I first read about the cancer resistant mouse in 2003 and I am very surprised that it has taken this research team 3 years to merely establish a simple fact (that a transplant of a component of its immune cells will mediate complete cancer recovery in a non mutant-mouse). The mutant mice should be distributed in research centres all around the world and millions of dollars of government funding be available to rapidly investigate the mechanism by which this effect is mediated and how it can be reproduced in humans. Since the mechanism remains to be discovered, pharma companies can also participate.
These mice are the most valuable experimental animals in the world.
To dampen your optimism a little bit, bear in mind that there are considerable differences between mouse and human tumors. The most important ones of them derive from the fact that human tumors have more time and more cells, so they have greater potential to evolve against any type of treatment.
For example, a major histological difference between tumors in resistant mice and normal mice is that in resistant mice tumors were fraught with immune cells that killed them, while in normal mice there were litte immune cells in the tumor. Now in humans, it's actually normal to have tumors fraught with immune cells, but they are doing nothing, because the tumor has figured out some way to defuse them with various signaling molecules.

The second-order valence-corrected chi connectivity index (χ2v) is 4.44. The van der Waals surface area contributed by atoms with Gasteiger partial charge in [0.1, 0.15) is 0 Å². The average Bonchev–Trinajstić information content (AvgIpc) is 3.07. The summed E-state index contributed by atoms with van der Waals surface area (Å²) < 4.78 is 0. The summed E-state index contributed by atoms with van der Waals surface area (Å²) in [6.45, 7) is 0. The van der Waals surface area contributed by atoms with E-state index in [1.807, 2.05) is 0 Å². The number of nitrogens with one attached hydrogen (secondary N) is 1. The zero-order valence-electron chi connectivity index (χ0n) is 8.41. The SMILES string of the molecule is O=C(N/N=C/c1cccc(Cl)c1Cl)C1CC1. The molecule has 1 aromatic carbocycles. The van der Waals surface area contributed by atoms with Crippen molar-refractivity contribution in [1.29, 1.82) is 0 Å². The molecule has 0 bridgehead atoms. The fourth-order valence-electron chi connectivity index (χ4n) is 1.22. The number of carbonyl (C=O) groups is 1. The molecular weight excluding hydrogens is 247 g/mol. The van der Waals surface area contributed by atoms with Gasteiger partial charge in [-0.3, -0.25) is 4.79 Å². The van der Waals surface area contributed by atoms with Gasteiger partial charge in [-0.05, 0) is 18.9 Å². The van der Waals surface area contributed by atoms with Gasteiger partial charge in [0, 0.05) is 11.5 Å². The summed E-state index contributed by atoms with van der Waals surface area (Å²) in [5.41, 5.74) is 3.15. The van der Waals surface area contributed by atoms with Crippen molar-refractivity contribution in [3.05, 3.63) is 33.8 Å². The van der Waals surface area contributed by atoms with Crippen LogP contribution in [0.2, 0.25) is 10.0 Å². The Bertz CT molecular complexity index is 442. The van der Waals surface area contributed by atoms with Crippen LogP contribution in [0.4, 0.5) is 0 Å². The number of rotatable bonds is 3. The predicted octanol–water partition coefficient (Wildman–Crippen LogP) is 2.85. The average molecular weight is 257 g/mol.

Still, I think immune therapy is the most promising anti-cancer approach we have.
You'll find more links and commentary by reading the whole thread. Modern medical researchers are bringing in more data than the research infrastructure can process these days - hence promising advances or discoveries like this, or regenerating MRL mice, take a while to rise to general notice on their merits. You can be sure there are, a present, a hundred other equally important discoveries already made and languishing for the right attention, the right connections to other research.
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